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Ford Country Squire station wagon

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Ford Country Squire station wagon
Smithsonian Institution, Photo by Jeff Tinsley, Negative #: 2003-32647


This object appears in the following sections:

Smithsonian Automobile Collection — Car collection, 1950-1969

City and Suburb: Chicago and Park Forest, Illinois, 1950s
City and Suburb: Chicago and Park Forest, Illinois, 1950s — Moving In

Dodge Caravan

Ford Model T

Ford Model T roadster

Ford Model A automobile

Ford roadster

Ford Mustang automobile

Ford Country Squire station wagon
Catalog #: 1989.0211.01, Accession #: 1989.0211
Currently on display
From the Smithsonian Collection
George and Nancy Harder, then of Pasadena, Calif., purchased this station wagon in February 1955 for $3,600. During their ownership, Nancy drove the car on countless trips to schools, doctors, and other places with the couple's five children. On family outings, the cargo area was filled with picnic baskets, rubber rafts, beach towels, skis, hula hoops, tricycles, radios, and, of course, the family dog. On vacation trips to national parks, this area served as a playpen. When the children were older, they learned to drive in this car, and George taught them to wash and polish the exterior and vacuum the upholstery. After the children were grown, George used the station wagon to commute to work and haul materials for do-it-yourself projects. It also served as local transportation for the children-now drivers themselves-when they came home from college. The Harders donated the car to the Smithsonian in 1989.
Physical Description
Ford Country Squire, eight-passenger station wagon. Assembled Feb. 4, 1955, in Long Beach, Calif. Body 79C, color F (Pine Tree green), trim AL (turquoise), with mahogany-grain-finished imitation-wood panels framed with wood-grained glass-fibre moldings. V-8 engine and Fordomatic automatic transmission. Windshield is a replacement from a 1956 Ford because the original was badly cracked. Some other routine replacement parts and minor restoration work done, otherwise in original, well-kept condition. Driven about 167,000 miles. 17'L x 6'W x 5'5"H
Date Made:
Dates Used:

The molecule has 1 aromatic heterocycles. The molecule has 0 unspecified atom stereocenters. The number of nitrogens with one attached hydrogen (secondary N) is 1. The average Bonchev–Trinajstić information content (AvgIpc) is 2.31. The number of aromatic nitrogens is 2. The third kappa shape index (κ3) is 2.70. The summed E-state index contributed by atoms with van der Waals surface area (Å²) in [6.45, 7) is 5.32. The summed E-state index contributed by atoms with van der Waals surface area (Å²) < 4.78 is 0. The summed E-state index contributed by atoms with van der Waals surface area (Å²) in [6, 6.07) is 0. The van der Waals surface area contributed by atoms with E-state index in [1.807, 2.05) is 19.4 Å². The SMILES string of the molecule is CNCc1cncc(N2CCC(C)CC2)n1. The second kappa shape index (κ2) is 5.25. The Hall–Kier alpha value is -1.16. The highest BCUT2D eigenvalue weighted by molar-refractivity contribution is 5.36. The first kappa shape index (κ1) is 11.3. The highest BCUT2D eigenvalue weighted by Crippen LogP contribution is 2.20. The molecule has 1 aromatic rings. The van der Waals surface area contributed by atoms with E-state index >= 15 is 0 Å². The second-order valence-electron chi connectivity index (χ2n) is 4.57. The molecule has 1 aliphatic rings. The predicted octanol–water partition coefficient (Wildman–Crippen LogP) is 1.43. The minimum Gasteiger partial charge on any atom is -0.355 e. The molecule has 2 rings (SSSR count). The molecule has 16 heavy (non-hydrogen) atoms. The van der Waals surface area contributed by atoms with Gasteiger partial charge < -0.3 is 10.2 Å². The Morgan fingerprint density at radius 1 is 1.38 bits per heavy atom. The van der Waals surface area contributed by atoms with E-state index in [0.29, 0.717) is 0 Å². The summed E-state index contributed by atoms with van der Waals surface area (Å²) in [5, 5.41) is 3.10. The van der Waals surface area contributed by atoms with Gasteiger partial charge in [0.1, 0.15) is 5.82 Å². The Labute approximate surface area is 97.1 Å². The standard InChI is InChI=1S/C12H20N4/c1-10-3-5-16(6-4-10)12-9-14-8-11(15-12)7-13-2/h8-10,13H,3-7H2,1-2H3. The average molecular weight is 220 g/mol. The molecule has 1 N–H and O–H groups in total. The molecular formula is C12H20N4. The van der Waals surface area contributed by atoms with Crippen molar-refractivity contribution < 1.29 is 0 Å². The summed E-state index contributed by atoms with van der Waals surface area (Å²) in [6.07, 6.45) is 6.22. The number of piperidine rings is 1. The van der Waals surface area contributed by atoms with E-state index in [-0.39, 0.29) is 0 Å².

1955 - about 1980
Region where automobile was used.
Gift of George and Nancy Harder

Station wagons were primarily family cars, but they evolved from commercial vehicles. In the 1920s, manufacturers designed motorized depot hacks-tall, open vehicles that carried people and cargo-that were patterned after horse-drawn delivery wagons. By the 1930s, enclosed "woody" wagons were more car-like and could be found at country estates, country clubs, inns, private schools, and other rustic, upper-class settings. The station wagon of the late 1940s was still a boxy, limited-production, wooden-body vehicle with seats that could be removed or inserted to carry small groups of people, luggage, recreational equipment, or cargo. But strong demand for used "woodies" among postwar, middle-class families alerted automobile manufacturers to a larger market for this type of vehicle. The redesigned station wagon of the 1950s became a staple of America's suburban landscape and an important adjunct to the suburban home. The introduction of all-steel bodies eliminated laborious refinishing and waxing of wooden panels, and sales soared. Sedan-type styling made the station wagon look at home in the driveways of suburbia. The use of imitation wood-grain siding and trim perpetuated the station wagon's rural, elitist image. Suburban families found countless utilitarian and recreational uses for their station wagons-taking children to school, picking up lawn and garden supplies, carrying home-project materials, and enjoying day trips and vacations. The station wagon became a symbol of family activity, unity, and intimacy in the outdoors. Today minivans serve the purposes that station wagons once served.

Related People, Places, and Events
Ford Motor Company

Harder, George and Nancy

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